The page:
Monthly Archives: March 2012

UK faces #business #gas supply shortfall from Qatargas shutdown

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Shipping distance and sailing time (only) from Angola LNG. (Port World, Deutsche Bank)

Shipping distance and sailing time (only) from Angola LNG. (Port World, Deutsche Bank)

Planned maintenance at Qatargas 2 Train 4 could remove 21 million cubic metres a day (MMcm/d) from UK supply in September; however, the startup of Angola LNG could offset this, according to analysts at Deutsche Bank.

“The maintenance announced at Qatargas 2 Train 4 could arguably remove 21 MMcm/d from UK supply in September, with a non-negligible risk of delayed supply recovery into October,” the bank said in its research note European Gas: An Uneasy Balance, published on Tuesday.

“This LNG shortfall could be offset by Angola LNG if commissioning runs smoothly. Angola LNG will be marketed on a flexible basis, although at current prices, the UK will only attract cargoes that cannot be absorbed by Japan or Argentina,” the bank added.

Qatargas Train 4 produces 7.8 million tons per annum (mtpa), or 28 MMcm/d of LNG. Production from Train 4, which is one of the biggest trains in the world, is destined specifically for the US and Europe. Other trains, such as the two trains making up Qatargas 1, go elsewhere, such as Japan.

Qatargas, the largest LNG producer in the world, owns and operates seven LNG trains, four of which are known as ‘megatrains,’ each with 7.8 mtpa of capacity. Qatargas supplies around one quarter of all global LNG.

Import threat

The UK has been steadily increasing its LNG imports from Qatar over recent months. LNG’s share of the UK energy mix has also been on the rise, with LNG now accounting for more than a quarter of UK gas demand. However, there are fears that this may be threatened in future.

The UK is already losing LNG because of increased competition from Asia, Trevor Sikorski, analyst in the commodities team at Barclays Capital, told Interfax on Wednesday.

Analysts at Bank of America Merrill Lynch said earlier this month the UK may not be receiving any LNG imports by the end of the year, particularly if none of Japan’s nuclear power plants are restarted.

UK gas prices could rise to as much as 90 pence per therm (p/th) next winter on reduced LNG flows, higher oil prices and the continuing decline in indigenous gas production. LNG cargoes originally destined for Europe are being diverted away from lower-paying European markets, the bank noted.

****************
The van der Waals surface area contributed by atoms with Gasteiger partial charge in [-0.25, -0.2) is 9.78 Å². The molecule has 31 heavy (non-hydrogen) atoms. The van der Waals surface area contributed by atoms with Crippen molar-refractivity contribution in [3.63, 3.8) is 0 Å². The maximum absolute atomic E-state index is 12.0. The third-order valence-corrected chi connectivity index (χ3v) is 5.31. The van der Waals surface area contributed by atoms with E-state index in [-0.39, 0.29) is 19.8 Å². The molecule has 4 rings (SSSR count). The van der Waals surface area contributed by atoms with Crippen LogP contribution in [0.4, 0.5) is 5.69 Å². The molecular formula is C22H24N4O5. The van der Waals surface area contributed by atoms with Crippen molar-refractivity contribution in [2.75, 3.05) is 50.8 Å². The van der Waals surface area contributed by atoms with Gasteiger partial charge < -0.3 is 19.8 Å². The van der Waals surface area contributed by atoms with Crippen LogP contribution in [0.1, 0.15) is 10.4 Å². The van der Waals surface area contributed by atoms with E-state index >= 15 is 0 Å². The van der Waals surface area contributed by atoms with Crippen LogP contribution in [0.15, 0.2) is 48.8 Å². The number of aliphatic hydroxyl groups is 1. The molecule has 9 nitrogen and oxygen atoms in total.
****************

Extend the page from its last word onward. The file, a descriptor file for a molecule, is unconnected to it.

With demand on the rise in important consuming countries such as Japan, China and Korea – and now that Indonesia and Malaysia have become LNG importers – the bank estimates UK LNG imports could drop below 25 MMcm/d over the next couple of months.

In the long term, the “UK’s production decline in gas will mean continued dependence on LNG,” Pieter Kiernan, lead energy analyst at the Economist Intelligence Unit, told Interfax on Wednesday.

Train 4 supply is likely to make up a “significant proportion” of the flexible supply entering the UK via the South Hook LNG terminal, especially with exports to the US being low, the Deutsche Bank note said.

The last maintenance period at Train 4, which lasted from May to June 2010, coincided with a marked decrease in Qatari LNG imports at South Hook, the note added. Flows dropped to an average of 19 MMcm/d from an average of 40 MMcm/d in the previous month. It took until September for full flows to resume.

Angola LNG

If Angola LNG produces 30-35 cargoes in 2012, the UK could be left with five cargoes from Angola, especially after the peak demand months of May to September in South America, Deutsche Bank said. UK prices would need to rise to $13 per MMbtu (82 p/th) in order to provide a netback profit that would attract LNG away from Argentina.

“However, the UK may, nevertheless, import some cargoes in 2012 even below this price as long as there are marginal cargoes which cannot be absorbed by the South American and Asian markets” the bank added.

Chevron’s $9.9 billion Angola LNG project, which should produce about 175,000 barrels per day of oil equivalent at peak rate, is expected to load its first cargo next quarter.

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KPMG welcomes simplification of the Carbon Reduction Commitment (“CRC”) Energy Efficiency Scheme